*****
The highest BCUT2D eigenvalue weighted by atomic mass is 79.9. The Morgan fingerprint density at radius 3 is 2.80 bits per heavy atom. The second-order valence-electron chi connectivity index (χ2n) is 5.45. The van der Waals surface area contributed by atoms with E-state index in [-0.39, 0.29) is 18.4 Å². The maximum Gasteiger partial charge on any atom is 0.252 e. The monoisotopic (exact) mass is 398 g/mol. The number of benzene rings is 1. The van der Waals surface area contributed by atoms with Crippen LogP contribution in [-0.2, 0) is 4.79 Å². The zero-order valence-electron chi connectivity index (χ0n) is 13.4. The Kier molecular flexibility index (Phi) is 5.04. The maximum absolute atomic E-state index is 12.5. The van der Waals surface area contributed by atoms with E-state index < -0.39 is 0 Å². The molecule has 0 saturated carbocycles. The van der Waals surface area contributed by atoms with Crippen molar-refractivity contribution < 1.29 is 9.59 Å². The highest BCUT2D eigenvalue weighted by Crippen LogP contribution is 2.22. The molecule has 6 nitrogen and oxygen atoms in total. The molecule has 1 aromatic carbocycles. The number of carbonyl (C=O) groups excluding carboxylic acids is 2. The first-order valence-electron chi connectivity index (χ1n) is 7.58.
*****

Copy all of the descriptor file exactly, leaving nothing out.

The highest BCUT2D eigenvalue weighted by atomic mass is 79.9. The Morgan fingerprint density at radius 3 is 2.80 bits per heavy atom. The second-order valence-electron chi connectivity index (χ2n) is 5.45. The van der Waals surface area contributed by atoms with E-state index in [-0.39, 0.29) is 18.4 Å². The maximum Gasteiger partial charge on any atom is 0.252 e. The monoisotopic (exact) mass is 398 g/mol. The number of benzene rings is 1. The van der Waals surface area contributed by atoms with Crippen LogP contribution in [-0.2, 0) is 4.79 Å². The zero-order valence-electron chi connectivity index (χ0n) is 13.4. The Kier molecular flexibility index (Phi) is 5.04. The maximum absolute atomic E-state index is 12.5. The van der Waals surface area contributed by atoms with E-state index < -0.39 is 0 Å². The molecule has 0 saturated carbocycles. The van der Waals surface area contributed by atoms with Crippen molar-refractivity contribution < 1.29 is 9.59 Å². The highest BCUT2D eigenvalue weighted by Crippen LogP contribution is 2.22. The molecule has 6 nitrogen and oxygen atoms in total. The molecule has 1 aromatic carbocycles. The number of carbonyl (C=O) groups excluding carboxylic acids is 2. The first-order valence-electron chi connectivity index (χ1n) is 7.58.